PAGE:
Security Report Details Alarming Rise In Malware Attacks Using USB Drives

security researchers note uptick in malicious usb drive malware campaigns
The general rule of thumb is to not plug in USB drives you find on the ground, and beyond that, certainly don’t run anything on them as it could be malware. However, that rule is being skirted by some people, as researchers have discovered an alarming uptick in the use of infected USB drives to steal data.

Earlier this week, researchers at Mandiant reported that they had observed a tripling of the number of attacks using infected USB drivers over the first half of 2023. In this growth, two major espionage campaigns that utilized malicious USBs were tracked, dubbed SOGU and SNOWYDRIVE, respectively. The former, SOGU, is reportedly one of the most prevalent and aggressive espionage campaigns targeting public and private sector organizations globally.

sogu chain security researchers note uptick in malicious usb drive malware campaigns
Sogu Infection Chain

The SOGU operation begins with an infected flash drive containing malicious software that aims to load a payload to memory using DLL hijacking. Per the report, the infection chain that comprises this attack typically has three files, a legitimate executable, a malicious DLL loader, and an encrypted payload. A user who finds the USB must run the executable on the USB to load the malicious DLL dubbed ‘KORPLUG.’ This DLL will load shellcode, dubbed ‘SOGU,’ into memory. This shellcode collects some information, stages Office documents and PDFs for exfiltration, and sets up persistence masquerading as a legitimate program. The staged data is then exfiltrated using any number of different protocols, including custom ones, after which the malware could potentially clone itself to new drives plugged into an infected system.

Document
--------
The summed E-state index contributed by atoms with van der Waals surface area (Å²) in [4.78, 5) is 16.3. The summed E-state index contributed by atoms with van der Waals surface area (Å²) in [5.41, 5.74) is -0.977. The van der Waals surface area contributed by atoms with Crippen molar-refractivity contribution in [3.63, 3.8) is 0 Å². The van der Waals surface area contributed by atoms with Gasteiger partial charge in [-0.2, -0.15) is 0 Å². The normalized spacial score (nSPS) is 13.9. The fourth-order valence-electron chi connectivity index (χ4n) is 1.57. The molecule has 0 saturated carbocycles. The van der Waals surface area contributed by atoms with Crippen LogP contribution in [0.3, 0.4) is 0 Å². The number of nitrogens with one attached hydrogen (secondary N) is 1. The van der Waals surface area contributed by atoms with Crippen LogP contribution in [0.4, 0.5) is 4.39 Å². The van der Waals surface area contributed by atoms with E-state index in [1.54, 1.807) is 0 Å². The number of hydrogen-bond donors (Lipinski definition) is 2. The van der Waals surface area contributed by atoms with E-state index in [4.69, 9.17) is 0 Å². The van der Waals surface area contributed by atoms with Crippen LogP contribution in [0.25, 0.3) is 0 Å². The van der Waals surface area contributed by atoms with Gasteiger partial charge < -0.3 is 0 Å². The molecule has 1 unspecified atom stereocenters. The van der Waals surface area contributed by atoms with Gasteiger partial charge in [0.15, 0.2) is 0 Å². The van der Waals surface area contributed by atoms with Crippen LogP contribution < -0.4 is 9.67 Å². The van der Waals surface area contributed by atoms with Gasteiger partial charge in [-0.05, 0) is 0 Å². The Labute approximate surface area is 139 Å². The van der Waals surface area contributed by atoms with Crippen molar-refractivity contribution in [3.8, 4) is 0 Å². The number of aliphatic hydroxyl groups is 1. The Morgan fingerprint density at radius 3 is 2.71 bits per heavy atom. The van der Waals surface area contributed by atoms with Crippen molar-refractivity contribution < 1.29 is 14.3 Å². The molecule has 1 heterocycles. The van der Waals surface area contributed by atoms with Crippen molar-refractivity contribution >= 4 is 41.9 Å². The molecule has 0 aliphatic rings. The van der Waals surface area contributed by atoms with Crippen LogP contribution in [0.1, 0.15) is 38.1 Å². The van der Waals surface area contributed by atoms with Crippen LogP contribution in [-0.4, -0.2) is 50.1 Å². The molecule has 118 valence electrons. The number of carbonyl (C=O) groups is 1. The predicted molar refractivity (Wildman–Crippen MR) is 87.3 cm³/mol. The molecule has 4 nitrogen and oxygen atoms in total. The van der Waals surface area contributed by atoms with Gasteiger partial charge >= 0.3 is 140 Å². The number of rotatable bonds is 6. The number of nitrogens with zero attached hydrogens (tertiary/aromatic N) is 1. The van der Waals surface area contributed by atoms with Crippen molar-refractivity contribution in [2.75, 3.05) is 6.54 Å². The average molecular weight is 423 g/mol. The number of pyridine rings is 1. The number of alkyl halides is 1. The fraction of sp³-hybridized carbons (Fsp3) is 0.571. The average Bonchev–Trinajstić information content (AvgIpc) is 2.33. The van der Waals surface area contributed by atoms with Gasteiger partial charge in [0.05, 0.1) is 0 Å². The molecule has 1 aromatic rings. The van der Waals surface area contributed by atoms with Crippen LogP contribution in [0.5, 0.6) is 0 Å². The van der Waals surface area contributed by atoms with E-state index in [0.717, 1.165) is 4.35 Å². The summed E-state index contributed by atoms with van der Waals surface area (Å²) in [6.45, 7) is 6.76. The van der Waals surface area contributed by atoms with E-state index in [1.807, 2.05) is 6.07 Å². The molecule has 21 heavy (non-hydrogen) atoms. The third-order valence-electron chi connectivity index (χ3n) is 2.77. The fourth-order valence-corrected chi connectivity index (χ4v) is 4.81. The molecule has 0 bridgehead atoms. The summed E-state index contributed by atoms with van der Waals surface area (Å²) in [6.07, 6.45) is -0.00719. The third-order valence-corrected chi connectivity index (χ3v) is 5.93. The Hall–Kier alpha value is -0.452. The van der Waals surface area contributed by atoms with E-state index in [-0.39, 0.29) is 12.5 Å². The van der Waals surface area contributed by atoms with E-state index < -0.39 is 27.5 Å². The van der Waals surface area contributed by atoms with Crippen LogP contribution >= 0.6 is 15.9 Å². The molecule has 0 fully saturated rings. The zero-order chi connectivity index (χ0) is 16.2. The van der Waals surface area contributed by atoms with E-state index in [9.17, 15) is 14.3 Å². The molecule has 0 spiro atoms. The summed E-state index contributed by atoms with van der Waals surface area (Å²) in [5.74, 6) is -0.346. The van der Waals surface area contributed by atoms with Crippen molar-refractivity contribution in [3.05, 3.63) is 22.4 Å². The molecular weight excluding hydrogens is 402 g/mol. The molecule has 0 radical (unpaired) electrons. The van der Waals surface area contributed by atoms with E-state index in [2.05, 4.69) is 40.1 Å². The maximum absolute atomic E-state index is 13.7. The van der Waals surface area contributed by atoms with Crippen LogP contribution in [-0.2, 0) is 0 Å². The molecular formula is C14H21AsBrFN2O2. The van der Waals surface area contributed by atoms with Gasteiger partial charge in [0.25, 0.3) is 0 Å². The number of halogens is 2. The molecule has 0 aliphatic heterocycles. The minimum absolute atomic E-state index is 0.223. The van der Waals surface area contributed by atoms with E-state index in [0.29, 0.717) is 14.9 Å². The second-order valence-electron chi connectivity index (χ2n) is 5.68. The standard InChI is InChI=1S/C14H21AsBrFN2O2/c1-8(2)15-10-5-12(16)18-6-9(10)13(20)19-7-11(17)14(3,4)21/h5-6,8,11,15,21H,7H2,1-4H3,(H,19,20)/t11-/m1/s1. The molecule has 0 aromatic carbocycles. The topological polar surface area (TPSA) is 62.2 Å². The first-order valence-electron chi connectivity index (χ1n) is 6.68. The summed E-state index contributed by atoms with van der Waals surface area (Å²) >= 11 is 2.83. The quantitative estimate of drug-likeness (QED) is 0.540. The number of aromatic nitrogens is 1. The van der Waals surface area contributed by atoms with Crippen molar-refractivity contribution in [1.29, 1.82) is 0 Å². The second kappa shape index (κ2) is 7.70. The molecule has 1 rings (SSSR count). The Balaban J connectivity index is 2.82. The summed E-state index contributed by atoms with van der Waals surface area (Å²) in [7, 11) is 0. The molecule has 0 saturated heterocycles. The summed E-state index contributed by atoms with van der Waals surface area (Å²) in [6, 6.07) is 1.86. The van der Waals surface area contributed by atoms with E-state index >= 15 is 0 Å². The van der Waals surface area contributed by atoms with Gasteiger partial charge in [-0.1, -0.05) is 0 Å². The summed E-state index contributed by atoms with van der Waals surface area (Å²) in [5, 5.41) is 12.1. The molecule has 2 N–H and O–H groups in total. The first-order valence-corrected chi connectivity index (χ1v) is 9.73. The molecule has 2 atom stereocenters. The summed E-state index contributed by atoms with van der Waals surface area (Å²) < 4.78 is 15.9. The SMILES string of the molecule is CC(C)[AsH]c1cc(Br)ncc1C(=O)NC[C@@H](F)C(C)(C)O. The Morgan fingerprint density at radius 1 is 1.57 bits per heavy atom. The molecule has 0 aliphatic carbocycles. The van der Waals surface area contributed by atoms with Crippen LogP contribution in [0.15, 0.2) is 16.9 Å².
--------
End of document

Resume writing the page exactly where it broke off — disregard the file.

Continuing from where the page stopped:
snowydrive chain security researchers note uptick in malicious usb drive malware campaigns
SNOWYDRIVE Infection Chain

SNOWYDRIVE is very similar but operates by tricking a user into running a malicious file that looks like a legitimate executable on the drive. This malicious file is a dropper that pulls down and runs other malware on disk. This second stage of malware can then pull and run a shellcode-based backdoor, avoid AV detection, infect other flash drives, and more. The backdoor also generates a unique identifier and will communicate with the attacker’s command and control (C2) infrastructure.

Mandiant explains that with both attacks, “local print shops and hotels [are] potential hotspots for infection.” However, the threat actors are not specifically targeting these industries and are acting more opportunistically. Therefore, as Mandiant suggests, organizations should work to implement restrictions on USB drivers or otherwise scan all external devices for malicious files or code before granting access. You never know when a parking lot USB will bring you trouble.